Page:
Best of Indian Cinema

27 June, 2004 at 03:19 Leave a comment

Time magazine has announced its list of the 100 greatest films ever. The selection spans many a country, era, and cinematic genre. Five Indian films made the list –

1) Satyajit Ray’s ‘Pather Panchali’ (1955)
Translated as ‘Ballad Of The Road, ‘Ray’s debut film is considered one of the greatest cinematic masterpieces.
Based on a classic Bengali novel by Bibhutibhushan Banerjee, the story revolves around a rural Indian family. The central characters are the daughter of the house, Durga, and a wizened aunt, Indir Thakrun. That is, till Apu is born. Apu brings exultation to the film, his every screen moment bursting with life. But his joyous adventures don’t last. The aged aunt passes away, and, one stormy day, Durga too dies. The devastated family decides to make a fresh start. The film closes with the husband, wife, and Apu leaving their village in a bullock cart.

2) Satyajit Ray’s ‘Aparajito (‘1956)
Second in Ray’s celebrated Apu Trilogy, the film continues where ‘Pather Panchali’ left off.
Apu is 10 years old when the film opens. He grows both physically and emotionally throughout. His father dies early in the film, and his mother, Sarbajaya, intensely attached to Apu, inducts him into priesthood. But Apu isn’t content. The young boy wants to go to school. He persuades Sarbajaya, who sacrifices all for the child’s education. At 16, Apu wins a scholarship and goes to Calcutta. This breaks his mother’s heart. And, as he slaves away in Calcutta to ensure he is able to study, Apu grows away from his mother. His increasingly shorter visits make Sarbajaya ache. Eventually, Apu returns to an empty house. Sarbajaya too has left him. The boy, who has grown up seeing death from up close, grieves but finds the strength to leave the village for the last time. The city beckons him. Truly an unparalleled coming-of-age film.

3) Satyajit Ray’s ‘Apur Sansar’ (1959)
In the conclusion to the Apu films, Satyajit Ray introduced a truly special leading pair. Soumitra Chatterjee, who played Apu, was then a radio announcer with negligible stage experience, and Sharmila Tagore was just a 14 year old.
Apu (Chatterjee) is now an unemployed graduate, living in a rented room by a railway yard. He hunts for a job, in vain, and is forced to sell his books to pay his rent. Undeterred, he is writing a novel on his life, which he dreams will make him famous. His friend, Pulu, is the one he shares his dreams with. One day, Pulu takes Apu along to a cousin’s wedding.
On the wedding day, it is discovered that the groom is mentally deranged. To help the bride, Aparna (Tagore), avoid social stigma, Apu agrees to step in as the groom. Apu and Aparna develop a warm intimacy as they live in his Calcutta apartment. But death barges into Apu’s life again – Aparna passes away giving birth to their son. A traumatised Apu abandons the child he holds responsible for Aparna’s death, throws away his unifinished novel and lives as a wanderer. Pulu eventually brings him back, but the son now refuses to accept Apu as the father. Apu makes amends and wins over the little boy. He is accepted as a friend, but not as a father yet. Finally, the two leave together and forge a new beginning.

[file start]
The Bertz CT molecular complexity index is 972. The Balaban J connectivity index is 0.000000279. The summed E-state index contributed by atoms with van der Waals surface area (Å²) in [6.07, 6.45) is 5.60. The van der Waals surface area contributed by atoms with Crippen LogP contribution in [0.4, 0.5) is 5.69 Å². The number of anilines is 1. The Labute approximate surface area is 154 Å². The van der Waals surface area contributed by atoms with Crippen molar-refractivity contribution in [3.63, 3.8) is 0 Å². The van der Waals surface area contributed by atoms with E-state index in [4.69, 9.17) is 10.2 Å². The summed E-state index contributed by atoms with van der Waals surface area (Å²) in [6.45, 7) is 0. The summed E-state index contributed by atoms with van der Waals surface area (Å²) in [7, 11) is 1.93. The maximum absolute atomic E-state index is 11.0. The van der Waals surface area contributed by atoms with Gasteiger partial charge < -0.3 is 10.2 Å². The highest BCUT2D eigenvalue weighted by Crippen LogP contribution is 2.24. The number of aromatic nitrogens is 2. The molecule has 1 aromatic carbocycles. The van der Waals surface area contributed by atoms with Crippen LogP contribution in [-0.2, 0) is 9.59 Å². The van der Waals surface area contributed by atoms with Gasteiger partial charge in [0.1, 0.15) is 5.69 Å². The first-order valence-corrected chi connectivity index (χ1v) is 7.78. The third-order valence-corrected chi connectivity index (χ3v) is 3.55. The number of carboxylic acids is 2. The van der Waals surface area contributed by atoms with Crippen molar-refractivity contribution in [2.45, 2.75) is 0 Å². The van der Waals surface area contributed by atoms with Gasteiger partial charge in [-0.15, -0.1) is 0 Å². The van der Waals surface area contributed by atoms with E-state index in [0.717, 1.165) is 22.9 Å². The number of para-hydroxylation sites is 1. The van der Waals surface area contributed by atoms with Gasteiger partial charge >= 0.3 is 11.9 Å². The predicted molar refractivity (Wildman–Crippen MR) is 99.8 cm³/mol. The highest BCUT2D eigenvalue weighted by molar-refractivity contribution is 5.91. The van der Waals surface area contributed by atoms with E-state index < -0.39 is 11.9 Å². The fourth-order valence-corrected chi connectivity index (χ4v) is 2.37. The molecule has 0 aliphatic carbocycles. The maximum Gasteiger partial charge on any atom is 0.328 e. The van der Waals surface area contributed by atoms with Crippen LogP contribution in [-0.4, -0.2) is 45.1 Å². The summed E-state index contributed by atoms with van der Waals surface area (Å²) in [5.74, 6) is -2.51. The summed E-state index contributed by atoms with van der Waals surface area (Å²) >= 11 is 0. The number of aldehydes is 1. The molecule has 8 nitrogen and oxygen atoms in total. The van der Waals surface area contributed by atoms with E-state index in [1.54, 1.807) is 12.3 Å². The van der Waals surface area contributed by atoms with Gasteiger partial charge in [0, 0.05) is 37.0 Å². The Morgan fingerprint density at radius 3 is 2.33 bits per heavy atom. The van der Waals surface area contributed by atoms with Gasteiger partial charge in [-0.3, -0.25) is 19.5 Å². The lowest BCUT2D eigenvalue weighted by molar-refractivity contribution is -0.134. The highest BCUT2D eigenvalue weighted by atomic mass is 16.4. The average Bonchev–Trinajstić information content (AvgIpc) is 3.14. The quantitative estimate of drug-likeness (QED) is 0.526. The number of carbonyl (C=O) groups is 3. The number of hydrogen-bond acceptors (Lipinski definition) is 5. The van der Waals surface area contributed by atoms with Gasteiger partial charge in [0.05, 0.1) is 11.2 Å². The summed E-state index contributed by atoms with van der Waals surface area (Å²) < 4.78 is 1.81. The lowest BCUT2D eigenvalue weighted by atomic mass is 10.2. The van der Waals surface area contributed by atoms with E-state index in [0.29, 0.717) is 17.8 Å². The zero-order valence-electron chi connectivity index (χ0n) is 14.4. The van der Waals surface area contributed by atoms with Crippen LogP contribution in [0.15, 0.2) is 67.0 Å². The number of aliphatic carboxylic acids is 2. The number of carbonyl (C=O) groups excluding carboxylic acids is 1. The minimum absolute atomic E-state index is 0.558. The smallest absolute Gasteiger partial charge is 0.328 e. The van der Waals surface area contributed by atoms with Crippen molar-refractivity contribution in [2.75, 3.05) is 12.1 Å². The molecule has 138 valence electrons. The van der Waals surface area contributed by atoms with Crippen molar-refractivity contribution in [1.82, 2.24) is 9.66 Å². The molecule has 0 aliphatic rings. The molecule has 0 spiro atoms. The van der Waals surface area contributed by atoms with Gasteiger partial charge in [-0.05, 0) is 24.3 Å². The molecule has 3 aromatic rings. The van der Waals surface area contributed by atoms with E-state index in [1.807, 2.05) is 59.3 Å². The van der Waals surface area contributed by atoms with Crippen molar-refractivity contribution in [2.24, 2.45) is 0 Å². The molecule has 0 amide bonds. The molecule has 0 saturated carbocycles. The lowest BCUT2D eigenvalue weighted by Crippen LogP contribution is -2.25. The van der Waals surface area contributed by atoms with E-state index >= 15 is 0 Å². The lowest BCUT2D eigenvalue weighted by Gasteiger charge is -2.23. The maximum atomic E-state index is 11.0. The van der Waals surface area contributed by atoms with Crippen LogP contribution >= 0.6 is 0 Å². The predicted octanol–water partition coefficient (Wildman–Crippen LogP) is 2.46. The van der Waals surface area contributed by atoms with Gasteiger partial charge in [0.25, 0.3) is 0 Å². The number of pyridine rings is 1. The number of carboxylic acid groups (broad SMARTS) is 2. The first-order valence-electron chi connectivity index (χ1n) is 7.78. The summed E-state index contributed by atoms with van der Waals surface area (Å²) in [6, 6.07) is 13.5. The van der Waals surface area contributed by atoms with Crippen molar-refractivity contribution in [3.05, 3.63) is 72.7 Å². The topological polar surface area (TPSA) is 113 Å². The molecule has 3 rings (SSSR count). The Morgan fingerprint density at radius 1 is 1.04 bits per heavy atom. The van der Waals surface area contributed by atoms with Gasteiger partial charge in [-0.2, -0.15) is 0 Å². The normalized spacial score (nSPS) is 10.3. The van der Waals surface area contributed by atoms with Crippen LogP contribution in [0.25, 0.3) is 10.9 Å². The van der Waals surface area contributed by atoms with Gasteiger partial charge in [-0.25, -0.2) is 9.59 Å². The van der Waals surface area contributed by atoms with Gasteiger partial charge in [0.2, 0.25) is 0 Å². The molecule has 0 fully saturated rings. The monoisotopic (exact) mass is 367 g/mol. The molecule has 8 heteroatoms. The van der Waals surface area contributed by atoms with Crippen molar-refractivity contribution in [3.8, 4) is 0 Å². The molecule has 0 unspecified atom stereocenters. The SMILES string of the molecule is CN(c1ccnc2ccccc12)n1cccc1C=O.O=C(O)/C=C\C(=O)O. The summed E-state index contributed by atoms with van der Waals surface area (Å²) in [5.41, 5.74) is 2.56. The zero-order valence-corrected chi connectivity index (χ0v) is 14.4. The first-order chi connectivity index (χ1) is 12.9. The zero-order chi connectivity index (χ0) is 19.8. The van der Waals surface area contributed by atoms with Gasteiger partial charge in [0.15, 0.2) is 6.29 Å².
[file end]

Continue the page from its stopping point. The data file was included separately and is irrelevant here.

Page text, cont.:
4) Guru Dutt’s ‘Pyaasa’ (1957)
Unquestionably the gem in Dutt’s filmography, Pyaasa is a dark and mesmerising classic, and one of the most romantic films ever.
Vijay (Dutt) is a talented poet. But – as is the fate of wordsmiths ahead of their time – publishers don’t want to touch him. His brothers throw him out of the house after he realises they have sold his poems to a junk dealer. While hunting for his poems, Vijay meets Gulabo (Waheeda Rehman), a streetwalker who falls in love with him. Vijay, trying to disengage himself, goes to his college reunion, where he meets his former sweetheart, Meena (Mala Sinha). Former because Meena conveniently left him for Ghosh, a flourishing publisher. Ghosh hires Vijay, but as a mere clerk, while sadistically refusing to publish his poems. After Vijay is fired, he offers his coat to a beggar. The beggar dies in a train accident, and, because of the coat, it is assumed that Vijay is dead. Gulabo convinces Ghosh to publish Vijay’s work posthumously. Vijay, stunned at the publication, tries in vain to announce that he is alive. He only succeeds in getting himself confined to a mental asylum.
In a compelling and touching climax, Vijay escapes and attends his own death anniversary gathering.

5) Mani Ratnam’s ‘Nayakan’ (1987)
An early Ratnam film, Nayakan was the defining moment in the filmmaker’s career.
Far beyond a mere Godfather-tribute, this film was superbly earthy and relatable, and earnestness dripped from each frame. Kamal Haasan plays Velu Nayakar, a boy who turns to crime after his father is killed by the police. The film is a triumph. Velu shuttles between issues stemming from both the families he leads – at home and in the underworld – giving his character a thick outline of reality. The film has brilliantly etched moments that make it unforgettable. For example, when Velu wants to give his son the nod to head a particular undercover operation, he hands him a paan. The son takes it, but turns away from it as he eats it — as a mark of respect for his father. Wordlessly, all is made magnificently clear. Fabulous cinema.


Entry filed under: Arts, India.

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